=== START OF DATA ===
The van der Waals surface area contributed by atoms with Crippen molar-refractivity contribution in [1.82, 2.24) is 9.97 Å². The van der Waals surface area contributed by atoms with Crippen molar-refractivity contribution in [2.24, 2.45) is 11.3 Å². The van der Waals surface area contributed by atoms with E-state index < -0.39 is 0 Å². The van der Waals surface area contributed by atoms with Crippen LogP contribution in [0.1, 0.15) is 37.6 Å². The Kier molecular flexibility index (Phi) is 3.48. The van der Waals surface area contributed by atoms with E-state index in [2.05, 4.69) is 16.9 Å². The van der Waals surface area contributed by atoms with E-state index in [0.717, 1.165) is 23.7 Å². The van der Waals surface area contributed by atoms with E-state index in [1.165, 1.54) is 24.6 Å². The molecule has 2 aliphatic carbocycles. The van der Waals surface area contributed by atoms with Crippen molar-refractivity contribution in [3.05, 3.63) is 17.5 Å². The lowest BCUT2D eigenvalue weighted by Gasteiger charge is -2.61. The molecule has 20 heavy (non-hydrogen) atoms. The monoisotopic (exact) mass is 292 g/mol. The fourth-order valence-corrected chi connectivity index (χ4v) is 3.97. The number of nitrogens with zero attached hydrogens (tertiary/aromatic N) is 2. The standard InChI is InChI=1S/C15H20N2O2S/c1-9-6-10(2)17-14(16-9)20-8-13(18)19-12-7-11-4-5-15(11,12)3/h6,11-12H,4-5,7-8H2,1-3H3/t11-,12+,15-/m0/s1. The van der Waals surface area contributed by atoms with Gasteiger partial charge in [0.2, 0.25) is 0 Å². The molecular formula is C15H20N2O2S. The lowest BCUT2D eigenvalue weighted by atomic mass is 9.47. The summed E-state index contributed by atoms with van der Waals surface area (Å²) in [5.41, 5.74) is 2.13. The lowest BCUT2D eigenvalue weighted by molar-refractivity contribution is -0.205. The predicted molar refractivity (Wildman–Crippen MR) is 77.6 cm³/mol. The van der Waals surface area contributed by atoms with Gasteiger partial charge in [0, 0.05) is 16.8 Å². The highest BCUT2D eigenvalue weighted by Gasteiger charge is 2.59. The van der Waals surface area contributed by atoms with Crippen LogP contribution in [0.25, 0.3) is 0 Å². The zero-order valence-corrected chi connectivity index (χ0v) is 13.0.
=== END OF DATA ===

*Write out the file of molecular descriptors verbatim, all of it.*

The van der Waals surface area contributed by atoms with Crippen molar-refractivity contribution in [1.82, 2.24) is 9.97 Å². The van der Waals surface area contributed by atoms with Crippen molar-refractivity contribution in [2.24, 2.45) is 11.3 Å². The van der Waals surface area contributed by atoms with E-state index < -0.39 is 0 Å². The van der Waals surface area contributed by atoms with Crippen LogP contribution in [0.1, 0.15) is 37.6 Å². The Kier molecular flexibility index (Phi) is 3.48. The van der Waals surface area contributed by atoms with E-state index in [2.05, 4.69) is 16.9 Å². The van der Waals surface area contributed by atoms with E-state index in [0.717, 1.165) is 23.7 Å². The van der Waals surface area contributed by atoms with E-state index in [1.165, 1.54) is 24.6 Å². The molecule has 2 aliphatic carbocycles. The van der Waals surface area contributed by atoms with Crippen molar-refractivity contribution in [3.05, 3.63) is 17.5 Å². The lowest BCUT2D eigenvalue weighted by Gasteiger charge is -2.61. The molecule has 20 heavy (non-hydrogen) atoms. The monoisotopic (exact) mass is 292 g/mol. The fourth-order valence-corrected chi connectivity index (χ4v) is 3.97. The number of nitrogens with zero attached hydrogens (tertiary/aromatic N) is 2. The standard InChI is InChI=1S/C15H20N2O2S/c1-9-6-10(2)17-14(16-9)20-8-13(18)19-12-7-11-4-5-15(11,12)3/h6,11-12H,4-5,7-8H2,1-3H3/t11-,12+,15-/m0/s1. The van der Waals surface area contributed by atoms with Gasteiger partial charge in [0.2, 0.25) is 0 Å². The molecular formula is C15H20N2O2S. The lowest BCUT2D eigenvalue weighted by atomic mass is 9.47. The summed E-state index contributed by atoms with van der Waals surface area (Å²) in [5.41, 5.74) is 2.13. The lowest BCUT2D eigenvalue weighted by molar-refractivity contribution is -0.205. The predicted molar refractivity (Wildman–Crippen MR) is 77.6 cm³/mol. The van der Waals surface area contributed by atoms with Gasteiger partial charge in [0, 0.05) is 16.8 Å². The highest BCUT2D eigenvalue weighted by Gasteiger charge is 2.59. The van der Waals surface area contributed by atoms with Crippen LogP contribution in [0.25, 0.3) is 0 Å². The zero-order valence-corrected chi connectivity index (χ0v) is 13.0.